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General Electric (NYSE:GE) was for many years an iconic company, considered good as gold in the glory days when Jack Welch was at the helm. The company's strength was seriously questioned during the meltdown in early 2009, and the last time I looked into buying it, shares were trading at 6.66, on 3/6/09. I didn't buy any. It has since recovered to close Friday at 16.35. At the current price, GE represents a chance to follow the smart money into financials, with substantial gains if the company can regain its former performance and stature.

Buffett and GE - the smart money in this case would be Warren Buffett. Here is an excerpt from the 8-K, from October 2008:

On October1, 2008, General Electric Company (“GE”) agreed to issue and sell, and Berkshire Hathaway Inc. agreed to purchase, (1) shares of GE’s 10% cumulative perpetual preferred stock, par value $1.00 per share, having an aggregate liquidation value of $3.0 billion (the “Preferred Stock”), and (2) a warrant (the “Warrant”) to purchase 134,831,460 shares of GE’s common stock, par value $0.06 per share (the “Common Stock”), for an aggregate purchase price of approximately $3.0 billion in cash. The Preferred Stock will be redeemable at GE’s option after three years, in whole or in part, at a price of 110% of liquidation value plus accrued and unpaid dividends. The Warrant will be exercisable at the holder’s option at any time and from time to time, in whole or in part, for five years at an exercise price of $22.25 per share of Common Stock. The transaction is expected to close on or about October 16, 2008.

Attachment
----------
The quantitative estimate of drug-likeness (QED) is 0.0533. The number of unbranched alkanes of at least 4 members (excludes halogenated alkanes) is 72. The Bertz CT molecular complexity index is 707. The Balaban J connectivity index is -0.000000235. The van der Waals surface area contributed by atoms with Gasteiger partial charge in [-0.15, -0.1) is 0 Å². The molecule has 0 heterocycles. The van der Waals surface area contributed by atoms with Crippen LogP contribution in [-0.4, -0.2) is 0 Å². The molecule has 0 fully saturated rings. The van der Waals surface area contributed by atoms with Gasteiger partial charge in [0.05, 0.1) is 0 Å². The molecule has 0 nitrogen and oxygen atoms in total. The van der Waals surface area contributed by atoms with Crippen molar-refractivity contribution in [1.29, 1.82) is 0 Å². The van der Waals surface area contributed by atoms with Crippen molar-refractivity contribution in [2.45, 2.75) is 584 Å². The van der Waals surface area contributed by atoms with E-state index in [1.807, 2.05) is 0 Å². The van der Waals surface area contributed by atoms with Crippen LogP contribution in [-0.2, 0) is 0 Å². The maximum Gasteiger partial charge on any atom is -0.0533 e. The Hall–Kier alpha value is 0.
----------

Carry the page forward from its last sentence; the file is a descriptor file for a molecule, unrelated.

Buffett did a similar deal with Goldman Sachs (NYSE:GS), for 5 billion, with the warrants at 115. He made a fine profit on GS; but as of this moment, Warren's warrants for GE are not in the money.

Doing what has been working - the last time I tried this approach, I followed Warburg Pincus into Webster Bank (NYSE:WBS), with very pleasing results. In the interest of doing more of what has been working, GE seems like a good case. Buffett made a large profit on GS, but has yet to hit pay-dirt on GE. The warrants at 22.25 can serve as a low end target, under the premise that Buffett is frequently successful in his dealings and did well on GS with a very similar setup.

Smart Money - Buffett is known as the Oracle of Omaha. His basic approach is to hold enough cash that he can write checks when others can't or won't. He favors large, powerful companies with wide moats, and frequently manages to buy them at very attractive prices. The warrants are a nice touch: the 10% interest he received seems extremely generous in retrospect; but the warrants, which looked like an afterthought at the time, have the potential to create even better returns. He didn't actually pay anything for them.